Show Summary Details

Page of

PRINTED FROM OXFORD HANDBOOKS ONLINE ( © Oxford University Press, 2018. All Rights Reserved. Under the terms of the licence agreement, an individual user may print out a PDF of a single chapter of a title in Oxford Handbooks Online for personal use (for details see Privacy Policy and Legal Notice).

date: 16 July 2020

Abstract and Keywords

This article examines the pragmatic conception of self. It describes the views of classical pragmatists Charles Sanders Peirce, William James, John Dewey, and George Herbert Mead on the concept of self. It explains the pragmatic concept of self reinforces the agentive idea that what we do makes us who we are. It suggests that there is no pre-established certainty in the self and that it is marked by fallibility. It outlines the pragmatist assault on the Cartesian picture of the self and contrasts it with the fallible self of pragmatism.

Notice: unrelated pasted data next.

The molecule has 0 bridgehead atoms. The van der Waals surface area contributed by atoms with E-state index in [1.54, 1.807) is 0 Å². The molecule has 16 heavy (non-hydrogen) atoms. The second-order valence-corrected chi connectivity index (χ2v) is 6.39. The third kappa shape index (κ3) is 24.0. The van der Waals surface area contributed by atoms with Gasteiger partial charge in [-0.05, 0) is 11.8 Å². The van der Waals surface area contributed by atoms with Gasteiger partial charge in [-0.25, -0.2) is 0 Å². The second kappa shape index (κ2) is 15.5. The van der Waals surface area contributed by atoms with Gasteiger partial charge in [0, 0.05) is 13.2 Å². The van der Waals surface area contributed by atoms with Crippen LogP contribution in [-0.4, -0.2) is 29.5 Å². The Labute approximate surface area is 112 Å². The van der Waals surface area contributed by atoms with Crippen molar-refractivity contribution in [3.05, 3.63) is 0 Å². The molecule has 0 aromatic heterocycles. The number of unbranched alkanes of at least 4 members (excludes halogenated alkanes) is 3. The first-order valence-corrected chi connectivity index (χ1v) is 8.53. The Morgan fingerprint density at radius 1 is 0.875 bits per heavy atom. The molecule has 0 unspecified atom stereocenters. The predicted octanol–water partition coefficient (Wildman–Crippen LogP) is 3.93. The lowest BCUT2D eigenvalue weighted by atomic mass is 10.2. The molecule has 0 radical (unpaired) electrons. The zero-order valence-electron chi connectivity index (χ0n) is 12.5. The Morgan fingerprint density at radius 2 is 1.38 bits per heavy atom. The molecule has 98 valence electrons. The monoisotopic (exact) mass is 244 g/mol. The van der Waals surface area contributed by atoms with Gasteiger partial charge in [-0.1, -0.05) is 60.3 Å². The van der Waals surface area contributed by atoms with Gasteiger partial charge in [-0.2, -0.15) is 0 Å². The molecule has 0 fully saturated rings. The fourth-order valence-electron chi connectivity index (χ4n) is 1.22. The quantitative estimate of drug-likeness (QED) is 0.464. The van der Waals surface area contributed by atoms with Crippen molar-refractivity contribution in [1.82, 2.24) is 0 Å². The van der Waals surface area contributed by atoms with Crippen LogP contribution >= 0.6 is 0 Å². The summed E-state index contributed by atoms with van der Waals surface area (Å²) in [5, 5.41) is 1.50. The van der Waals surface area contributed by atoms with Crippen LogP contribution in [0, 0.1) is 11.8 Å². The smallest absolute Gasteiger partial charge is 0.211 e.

Keywords: self, classical pragmatists, Charles Sanders Peirce, William James, John Dewey, George Herbert Mead, agentive idea, fallibility, pre-established certainty

Access to the complete content on Oxford Handbooks Online requires a subscription or purchase. Public users are able to search the site and view the abstracts and keywords for each book and chapter without a subscription.

Please subscribe or login to access full text content.

If you have purchased a print title that contains an access token, please see the token for information about how to register your code.

For questions on access or troubleshooting, please check our FAQs, and if you can''t find the answer there, please contact us.